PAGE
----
Views across the harbour
Preservation of the open view across the harbour Southwick/Portslade.
The cliff top view across the harbour from the Portslade/Southwick border to the Lady Bee Marina is an asset that will require tight planning controls. This stretch of the A259 corridor is on relatively high ground and it will be essential to ensure that the open view across the harbour are kept intact. The aim to improve the amenity value of adjacent areas along the north side of the harbour would complement this aim.
Other potential viewpoints are shown on the Maps dealing with individual areas of the harbour, but these appear to be indicative only, are not generally discussed in the text, nor appear to have any apparent constraints on any development proposals in the area which might affect them. Definition and protection of important views both down the length of the harbour and across it at key points, need to be considerably strengthened.
7. Definition of Port associated uses and general industrial/employment uses
There does not appear to be any differentiation in the JAAP between uses which have a strong relationship with the Harbour and the Port – in terms of needing to be located where they are – and land occupied by general commercial and industrial uses which could operate anywhere within the West and East Sussex and Brighton and Hove areas.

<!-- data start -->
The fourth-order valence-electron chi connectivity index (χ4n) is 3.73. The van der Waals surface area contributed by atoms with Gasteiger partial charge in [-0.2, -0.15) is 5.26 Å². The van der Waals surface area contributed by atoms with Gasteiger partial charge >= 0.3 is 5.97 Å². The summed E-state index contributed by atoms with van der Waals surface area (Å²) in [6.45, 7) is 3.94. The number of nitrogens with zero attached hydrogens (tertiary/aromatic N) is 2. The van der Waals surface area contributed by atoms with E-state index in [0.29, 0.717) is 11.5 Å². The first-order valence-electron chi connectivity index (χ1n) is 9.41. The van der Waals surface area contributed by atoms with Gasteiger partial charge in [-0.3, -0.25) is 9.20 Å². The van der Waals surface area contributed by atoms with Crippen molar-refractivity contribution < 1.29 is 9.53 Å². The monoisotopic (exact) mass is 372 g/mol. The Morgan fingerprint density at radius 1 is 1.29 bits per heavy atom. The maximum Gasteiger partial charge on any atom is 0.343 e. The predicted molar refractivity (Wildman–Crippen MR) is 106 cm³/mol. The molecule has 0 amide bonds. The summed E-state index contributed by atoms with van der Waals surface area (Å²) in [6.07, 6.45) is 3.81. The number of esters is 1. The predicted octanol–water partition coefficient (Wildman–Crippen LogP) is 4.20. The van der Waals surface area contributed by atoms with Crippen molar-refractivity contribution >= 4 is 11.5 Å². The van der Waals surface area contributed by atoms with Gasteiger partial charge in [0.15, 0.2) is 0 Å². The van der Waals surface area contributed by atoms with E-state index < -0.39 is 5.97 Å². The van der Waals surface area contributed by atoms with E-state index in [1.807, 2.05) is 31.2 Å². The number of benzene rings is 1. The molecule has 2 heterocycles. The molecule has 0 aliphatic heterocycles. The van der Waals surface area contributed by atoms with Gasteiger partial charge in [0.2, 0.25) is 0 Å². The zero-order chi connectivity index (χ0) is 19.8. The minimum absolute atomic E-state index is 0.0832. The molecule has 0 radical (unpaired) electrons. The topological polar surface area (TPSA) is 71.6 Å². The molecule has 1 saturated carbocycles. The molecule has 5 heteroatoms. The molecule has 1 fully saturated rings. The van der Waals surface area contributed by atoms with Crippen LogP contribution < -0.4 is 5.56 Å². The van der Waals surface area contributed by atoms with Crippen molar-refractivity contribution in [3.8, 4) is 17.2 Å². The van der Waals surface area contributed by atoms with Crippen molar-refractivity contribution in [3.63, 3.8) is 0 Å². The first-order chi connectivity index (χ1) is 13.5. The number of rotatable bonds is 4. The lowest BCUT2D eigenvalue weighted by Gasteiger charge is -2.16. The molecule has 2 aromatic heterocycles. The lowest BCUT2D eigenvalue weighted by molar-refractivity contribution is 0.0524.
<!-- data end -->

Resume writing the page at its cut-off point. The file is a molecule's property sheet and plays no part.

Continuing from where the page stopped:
In order to be able to make intelligent decisions about priorities for land uses within the harbour area it would seem to us that it would be essential to have this information available.
For example the strip of land between Hove Lagoon and Aldrington Basin discussed in para 2.1 above is occupied by a scaffolders yard – there would appear to be no reason for this to be situated where it is if an alternative location could be found.
There are many other firms situated on harbour land with no apparent direct links to Port activities where this situation also applies.
8. Height, form and scale of new developments
We generally support the proposals included in the JAAP, particularly in relation to building heights and townscape considerations. We consider it very important that the built up areas of the seafront have a consistent height and are not compromised by tall blocks as have been areas of the seafront near the central part of Brighton seafront.